Additionally, you can also try using DNS leak test tool to see if it detects your ISP’s DNS. In my case, it was not leaking any DNS.
ProtonVPN Pricing Plans
ProtonVPN is on the expensive side of VPN services. However, with their transparency through open-source applications and some unique features, it is an attractive offering.
The basic plan starts at $48 per year or $5/month if billed monthly. It gives you access to basic servers, which comes with P2P support and NetShield feature.
It should be good enough for most, but it is limited to just two devices and has no streaming support.
The plus plan starts at $96 per year or $8/month if billed monthly. You get access to Secure Core servers, streaming support, Tor over VPN, and way more server location choices.
With the plus plan, you can actively use it on up to ten devices. Also, if you have a super-fast Internet (say between of 1-10Gbps), you may want to go for the Plus plan to get that kind of speed.
And the visionary plan is for users who just want all the features and support ProtonVPN in the process with extra funds. You will also get access to all ProtonMail paid features with this plan.
Installing and Using ProtonVPN on Linux
First, you need to sign up for ProtonVPN with a valid account. Once done, you need to download the DEB or RPM package available for the suitable distribution.
You should find the packages and the instructions to get it installed in their official FAQ page for Linux.
The GUI and the CLI are not separately available. You will need to install the packages to install ProtonVPN on your Linux machine. And, then choose to use the command-line interface or the GUI.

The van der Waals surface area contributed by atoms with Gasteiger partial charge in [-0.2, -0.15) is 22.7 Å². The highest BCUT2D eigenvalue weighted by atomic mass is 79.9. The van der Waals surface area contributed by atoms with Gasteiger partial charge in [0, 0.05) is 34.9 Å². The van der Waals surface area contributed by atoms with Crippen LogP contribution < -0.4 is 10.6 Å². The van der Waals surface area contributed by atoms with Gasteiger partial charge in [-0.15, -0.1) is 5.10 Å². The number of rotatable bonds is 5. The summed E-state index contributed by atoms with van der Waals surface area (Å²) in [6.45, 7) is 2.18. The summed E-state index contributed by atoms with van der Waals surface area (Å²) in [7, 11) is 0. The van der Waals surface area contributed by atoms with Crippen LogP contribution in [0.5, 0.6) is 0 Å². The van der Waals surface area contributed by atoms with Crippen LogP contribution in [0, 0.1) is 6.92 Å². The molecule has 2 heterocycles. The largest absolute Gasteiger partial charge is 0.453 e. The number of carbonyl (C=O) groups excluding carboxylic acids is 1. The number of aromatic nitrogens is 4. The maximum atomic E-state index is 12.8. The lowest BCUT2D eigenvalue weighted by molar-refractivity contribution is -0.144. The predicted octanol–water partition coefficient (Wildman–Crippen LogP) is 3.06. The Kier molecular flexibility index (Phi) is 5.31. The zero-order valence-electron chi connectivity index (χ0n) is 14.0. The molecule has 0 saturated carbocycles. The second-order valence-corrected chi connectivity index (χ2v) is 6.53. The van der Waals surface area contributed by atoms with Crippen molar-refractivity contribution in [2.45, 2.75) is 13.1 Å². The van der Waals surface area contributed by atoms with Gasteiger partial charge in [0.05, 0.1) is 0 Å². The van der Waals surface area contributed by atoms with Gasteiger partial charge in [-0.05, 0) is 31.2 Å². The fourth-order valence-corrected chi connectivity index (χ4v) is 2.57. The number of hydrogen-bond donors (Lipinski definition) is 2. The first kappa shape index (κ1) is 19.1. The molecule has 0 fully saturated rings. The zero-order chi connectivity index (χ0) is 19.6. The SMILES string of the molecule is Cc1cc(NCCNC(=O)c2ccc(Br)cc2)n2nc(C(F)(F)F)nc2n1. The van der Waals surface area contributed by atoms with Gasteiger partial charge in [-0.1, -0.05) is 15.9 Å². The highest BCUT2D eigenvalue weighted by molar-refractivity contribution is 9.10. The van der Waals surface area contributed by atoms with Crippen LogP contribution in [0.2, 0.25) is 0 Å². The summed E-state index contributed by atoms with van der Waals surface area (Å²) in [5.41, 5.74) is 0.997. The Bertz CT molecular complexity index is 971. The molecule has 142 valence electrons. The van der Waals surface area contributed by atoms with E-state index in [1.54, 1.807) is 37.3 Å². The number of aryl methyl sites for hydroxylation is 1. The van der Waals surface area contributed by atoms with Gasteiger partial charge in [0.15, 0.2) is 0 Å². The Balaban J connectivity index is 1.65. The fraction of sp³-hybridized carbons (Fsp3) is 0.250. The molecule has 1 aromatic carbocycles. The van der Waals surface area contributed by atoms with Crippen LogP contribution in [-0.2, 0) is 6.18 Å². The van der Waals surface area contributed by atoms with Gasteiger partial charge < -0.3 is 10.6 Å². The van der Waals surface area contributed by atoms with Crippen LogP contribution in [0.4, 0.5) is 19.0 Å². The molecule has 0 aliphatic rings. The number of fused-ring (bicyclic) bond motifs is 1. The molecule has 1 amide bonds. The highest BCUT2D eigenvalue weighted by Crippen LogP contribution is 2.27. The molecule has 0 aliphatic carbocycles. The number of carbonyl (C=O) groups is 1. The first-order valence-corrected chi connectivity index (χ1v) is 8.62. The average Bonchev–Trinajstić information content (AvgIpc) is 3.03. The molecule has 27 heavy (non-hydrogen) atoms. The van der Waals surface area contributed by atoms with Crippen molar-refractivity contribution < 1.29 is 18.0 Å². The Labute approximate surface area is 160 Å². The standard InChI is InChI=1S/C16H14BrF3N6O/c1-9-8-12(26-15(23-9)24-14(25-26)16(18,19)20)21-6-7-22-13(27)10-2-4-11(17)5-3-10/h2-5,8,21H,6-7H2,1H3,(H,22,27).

Using the GUI is easy and to get started with the CLI, all you have to do is type in:
And, replace connect with disconnect in the command to drop the VPN connection.
If you are using the command-line, you must enable the NetShield feature and adblocker protection before connecting to the VPN. To do that, just type in:
protonvpn-cli netshield --ads-malware
If you just want to block malware, type in:
protonvpn-cli netshield --malware
If you want an enhanced level of privacy protection, transparency of the VPN service, and full-fledged Linux support, ProtonVPN is a fantastic choice.
However, the pricing plan may prove to be expensive if you want to use it on more than two devices compared to other VPN providers.
I think it is worth it if you regularly rely on a VPN connection to hide your IP address, use torrents, unblock geological restrictions, and more. And if you rarely use a VPN, you could look at some of the other VPN options available for Linux.
What do you think about ProtonVPN? Have you tried it yet? Let me know your thoughts in the comments down below.
The article contains affiliate links. Please read our affiliate policy.